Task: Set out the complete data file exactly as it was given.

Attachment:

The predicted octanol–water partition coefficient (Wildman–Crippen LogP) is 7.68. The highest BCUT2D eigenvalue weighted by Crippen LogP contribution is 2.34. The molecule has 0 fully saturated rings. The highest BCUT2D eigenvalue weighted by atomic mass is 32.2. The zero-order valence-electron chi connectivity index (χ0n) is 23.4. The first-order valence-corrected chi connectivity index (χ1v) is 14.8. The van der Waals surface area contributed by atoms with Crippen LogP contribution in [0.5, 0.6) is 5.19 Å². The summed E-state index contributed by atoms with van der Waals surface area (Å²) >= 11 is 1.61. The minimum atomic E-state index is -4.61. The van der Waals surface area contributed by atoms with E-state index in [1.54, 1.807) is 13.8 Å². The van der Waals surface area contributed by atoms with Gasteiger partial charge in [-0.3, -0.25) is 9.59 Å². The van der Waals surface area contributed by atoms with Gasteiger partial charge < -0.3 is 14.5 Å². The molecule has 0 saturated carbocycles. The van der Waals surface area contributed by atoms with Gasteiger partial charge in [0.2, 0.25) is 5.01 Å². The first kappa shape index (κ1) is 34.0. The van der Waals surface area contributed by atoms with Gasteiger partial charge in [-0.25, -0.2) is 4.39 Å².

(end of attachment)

The predicted octanol–water partition coefficient (Wildman–Crippen LogP) is 7.68. The highest BCUT2D eigenvalue weighted by Crippen LogP contribution is 2.34. The molecule has 0 fully saturated rings. The highest BCUT2D eigenvalue weighted by atomic mass is 32.2. The zero-order valence-electron chi connectivity index (χ0n) is 23.4. The first-order valence-corrected chi connectivity index (χ1v) is 14.8. The van der Waals surface area contributed by atoms with Crippen LogP contribution in [0.5, 0.6) is 5.19 Å². The summed E-state index contributed by atoms with van der Waals surface area (Å²) >= 11 is 1.61. The minimum atomic E-state index is -4.61. The van der Waals surface area contributed by atoms with E-state index in [1.54, 1.807) is 13.8 Å². The van der Waals surface area contributed by atoms with Gasteiger partial charge in [-0.3, -0.25) is 9.59 Å². The van der Waals surface area contributed by atoms with Gasteiger partial charge < -0.3 is 14.5 Å². The molecule has 0 saturated carbocycles. The van der Waals surface area contributed by atoms with Gasteiger partial charge in [0.2, 0.25) is 5.01 Å². The first kappa shape index (κ1) is 34.0. The van der Waals surface area contributed by atoms with Gasteiger partial charge in [-0.25, -0.2) is 4.39 Å².